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Thank you for your question.
In order to answer your question correctly, I need to know if your niece qualifies as a dependent. Here are the “qualifying relative” tests. Can she be your dependent?
Here are the tests for a qualifying relative.
1) You cannot be a dependent of another taxpayer.
2) The potential dependent can not file a joint tax return with another taxpayer.
3) The potential dependent must be a US citizen, a US national or a resident of the US.
4) Relationship test-The potential dependent must be your child, a sibling, a parent, a step or in-law, or a descendent of any of these. Also, any person who lives in your home the entire year could be also be a “qualifying relative”.
5) Not a qualifying child test-The potential dependent can not be a “qualifying child” of any taxpayer.
6) Gross income test-The potential dependent can not have gross income of $3800 or more. Generally, gross income is all income that is not exempt from tax. If the person is receiving social security disability or SSI only, this is not considered taxable income so would not be included in the gross income test.
7) Support test- You would have to provide over half of the potential dependent’s support. Here is a worksheet to assist in determining where the person’s support comes from. http://www.irs.gov/app/vita/content/globalmedia/worksheet_for_determining_support_17.pdf
I look forward to your response. Stephanie
Again, this person is the daughter of my brother's daughter. She has lived with me for 5 months of 2021. Is a US citizen, cannot be a dependent of another person. I will need to check if she had any income for earlier in 2012. I would not pursue this except for the fact of dental bills which are significant. So, you are saying that the only way I could deduct the dental expenses is if she was a dependent of mine?
If she could have been a dependent according to the above tests, but was not because of any of the following situations, you may be able to claim the medical expenses you paid while she was a dependent or that were incurred while she was a dependent. 1) The person who paid the medical expenses was a dependent of another taxpayer,
2) The person for whom the medical expenses were paid filed a joint tax return,
3) The person for whom the medical expenses were paid had gross income of $3800 or more,
4) The dependency exemption for a child of divorced or separated parents was assigned to the non-paying parent.
If she does not qualify to be a dependent for exemption purposes in the tests first listed, and she does not count as a dependent for medical purposes according to the second list, you can not claim her medical expenses as a deduction.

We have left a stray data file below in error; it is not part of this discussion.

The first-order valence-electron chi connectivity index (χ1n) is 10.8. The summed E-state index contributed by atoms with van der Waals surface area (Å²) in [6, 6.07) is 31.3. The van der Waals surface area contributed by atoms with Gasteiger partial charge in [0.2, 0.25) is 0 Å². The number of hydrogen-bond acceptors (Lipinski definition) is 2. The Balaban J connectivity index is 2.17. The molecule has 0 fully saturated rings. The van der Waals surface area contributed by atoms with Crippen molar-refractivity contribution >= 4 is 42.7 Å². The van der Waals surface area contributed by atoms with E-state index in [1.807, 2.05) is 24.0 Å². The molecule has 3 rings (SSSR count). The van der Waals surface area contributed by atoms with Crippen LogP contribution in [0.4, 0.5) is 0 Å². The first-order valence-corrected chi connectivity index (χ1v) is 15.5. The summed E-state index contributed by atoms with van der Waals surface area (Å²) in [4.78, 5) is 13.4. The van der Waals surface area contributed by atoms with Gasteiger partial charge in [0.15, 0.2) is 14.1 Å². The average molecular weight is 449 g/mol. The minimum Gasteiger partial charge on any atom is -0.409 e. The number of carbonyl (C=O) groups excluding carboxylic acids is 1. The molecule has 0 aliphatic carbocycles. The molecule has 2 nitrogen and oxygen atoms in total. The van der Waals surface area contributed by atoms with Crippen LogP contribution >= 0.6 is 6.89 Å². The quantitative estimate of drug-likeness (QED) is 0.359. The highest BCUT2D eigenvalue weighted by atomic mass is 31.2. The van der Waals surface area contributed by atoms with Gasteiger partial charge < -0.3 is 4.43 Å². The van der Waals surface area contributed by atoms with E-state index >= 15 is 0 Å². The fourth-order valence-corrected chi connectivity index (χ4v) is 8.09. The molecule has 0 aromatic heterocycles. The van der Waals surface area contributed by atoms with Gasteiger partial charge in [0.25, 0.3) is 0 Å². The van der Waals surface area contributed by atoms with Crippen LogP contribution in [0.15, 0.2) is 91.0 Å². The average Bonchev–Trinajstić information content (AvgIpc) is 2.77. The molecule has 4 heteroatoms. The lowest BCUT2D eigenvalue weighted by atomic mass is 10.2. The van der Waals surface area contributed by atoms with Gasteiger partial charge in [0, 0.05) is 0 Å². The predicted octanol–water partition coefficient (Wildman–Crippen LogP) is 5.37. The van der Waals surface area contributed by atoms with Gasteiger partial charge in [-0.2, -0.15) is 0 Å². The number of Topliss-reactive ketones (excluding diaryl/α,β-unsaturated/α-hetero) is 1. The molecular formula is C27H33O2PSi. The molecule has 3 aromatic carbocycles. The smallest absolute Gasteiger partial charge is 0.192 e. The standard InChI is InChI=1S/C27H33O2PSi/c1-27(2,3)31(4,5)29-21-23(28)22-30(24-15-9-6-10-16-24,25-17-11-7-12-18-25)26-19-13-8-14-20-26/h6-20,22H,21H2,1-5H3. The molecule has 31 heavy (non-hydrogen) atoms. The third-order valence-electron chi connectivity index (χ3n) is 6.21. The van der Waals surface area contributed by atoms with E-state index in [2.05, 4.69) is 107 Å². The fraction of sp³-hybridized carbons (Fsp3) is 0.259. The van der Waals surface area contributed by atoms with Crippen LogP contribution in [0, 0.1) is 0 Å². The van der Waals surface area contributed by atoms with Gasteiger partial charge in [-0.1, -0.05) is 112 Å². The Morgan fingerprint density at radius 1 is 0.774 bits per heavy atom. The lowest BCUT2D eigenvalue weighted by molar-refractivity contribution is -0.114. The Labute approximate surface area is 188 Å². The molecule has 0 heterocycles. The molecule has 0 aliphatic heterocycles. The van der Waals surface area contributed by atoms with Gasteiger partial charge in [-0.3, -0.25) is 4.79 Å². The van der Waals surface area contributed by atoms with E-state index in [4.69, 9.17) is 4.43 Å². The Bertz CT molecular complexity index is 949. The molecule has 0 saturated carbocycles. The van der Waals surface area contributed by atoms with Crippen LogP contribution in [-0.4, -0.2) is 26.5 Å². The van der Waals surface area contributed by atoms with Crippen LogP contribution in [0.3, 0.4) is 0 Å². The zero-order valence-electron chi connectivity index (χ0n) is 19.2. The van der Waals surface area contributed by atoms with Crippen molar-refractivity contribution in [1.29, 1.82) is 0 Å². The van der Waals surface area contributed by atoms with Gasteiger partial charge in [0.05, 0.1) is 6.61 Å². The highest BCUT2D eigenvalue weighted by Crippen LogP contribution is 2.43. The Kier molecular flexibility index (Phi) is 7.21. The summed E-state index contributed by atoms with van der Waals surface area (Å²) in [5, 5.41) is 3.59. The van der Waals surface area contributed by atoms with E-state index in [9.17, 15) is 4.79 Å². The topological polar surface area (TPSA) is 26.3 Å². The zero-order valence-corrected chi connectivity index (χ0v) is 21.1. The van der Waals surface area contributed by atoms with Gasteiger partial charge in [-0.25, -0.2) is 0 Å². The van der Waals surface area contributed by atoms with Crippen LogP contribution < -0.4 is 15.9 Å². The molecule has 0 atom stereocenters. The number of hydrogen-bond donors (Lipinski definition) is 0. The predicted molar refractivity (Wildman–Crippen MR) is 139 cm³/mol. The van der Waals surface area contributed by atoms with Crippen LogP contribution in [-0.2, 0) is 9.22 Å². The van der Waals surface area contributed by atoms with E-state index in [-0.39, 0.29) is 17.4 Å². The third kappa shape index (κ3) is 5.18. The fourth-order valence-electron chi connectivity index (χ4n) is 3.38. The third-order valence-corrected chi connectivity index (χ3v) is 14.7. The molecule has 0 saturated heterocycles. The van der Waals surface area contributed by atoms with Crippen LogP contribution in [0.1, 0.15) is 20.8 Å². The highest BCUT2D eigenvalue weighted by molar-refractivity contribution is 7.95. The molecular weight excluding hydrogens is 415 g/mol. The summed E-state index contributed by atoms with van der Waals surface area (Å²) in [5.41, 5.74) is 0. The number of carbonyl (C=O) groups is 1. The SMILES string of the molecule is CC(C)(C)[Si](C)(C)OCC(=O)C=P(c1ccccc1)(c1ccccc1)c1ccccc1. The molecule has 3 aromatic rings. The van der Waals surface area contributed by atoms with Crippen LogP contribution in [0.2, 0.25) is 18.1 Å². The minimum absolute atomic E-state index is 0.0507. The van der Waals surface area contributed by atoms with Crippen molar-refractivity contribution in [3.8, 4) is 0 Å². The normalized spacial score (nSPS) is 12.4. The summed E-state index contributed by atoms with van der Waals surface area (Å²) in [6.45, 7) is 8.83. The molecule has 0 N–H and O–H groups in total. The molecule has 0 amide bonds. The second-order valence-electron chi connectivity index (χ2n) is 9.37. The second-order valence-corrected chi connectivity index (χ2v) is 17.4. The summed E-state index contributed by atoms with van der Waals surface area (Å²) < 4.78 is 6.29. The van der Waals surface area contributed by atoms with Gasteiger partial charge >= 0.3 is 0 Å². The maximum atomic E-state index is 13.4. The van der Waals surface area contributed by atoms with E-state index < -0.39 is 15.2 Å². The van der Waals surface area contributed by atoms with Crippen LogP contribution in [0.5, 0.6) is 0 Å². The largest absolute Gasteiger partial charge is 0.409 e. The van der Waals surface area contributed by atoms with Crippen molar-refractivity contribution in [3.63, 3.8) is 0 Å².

Donations and contributions are only allowed for IRS recognized charitable organizations. An individual person, no matter what relation to you they are, will not count for a donation deduction.
Keep in mind that a "qualifying relative" does not have to live in your home. However, you do have to pay over half of her support for the entire year.
Please let me know if you need further clarification. I look forward to your response. Stephanie
i am going to review all with my relative this afternoon. If she will have earned income and must file taxes, She will not be my dependent
No. But if that is the only thing from claiming her as a dependent for exemption purposes, you can claim her medical expenses but not her as a tax dependent. They are two different things.
ok, I have confused myself. I can claim her dental/medical expenses without her being my dependent? If i choose to deduct just the expenses, what category of a deduction is it?
It would be a medical deduction on your Scedule A, just like your medical expenses.
Review the list again that I posted above. I have reposted it.
If she could have been a dependent according to the above tests (I didn't repost the Qualfying Relative tests but can if you need me to), but was not because of any of the following situations, you may be able to claim the medical expenses you paid while she was a dependent or that were incurred while she was a dependent. 1) The person who paid the medical expenses was a dependent of another taxpayer,
For example, say she isn't a dependent for exemption purposes because she makes to much money...over the $3800....you could still claim her medical expenses you paid because this is an exclusion for the term dependent for the medical deduction.
You first have to determine if she could be your dependent using the Qualifying Relative tests. Then, if she isn't a dependent under these tests, why? If the reason is one of the four exclusions listed above, you can still claim her medical expenses on Schedule A.
Let me know if you need further clarification.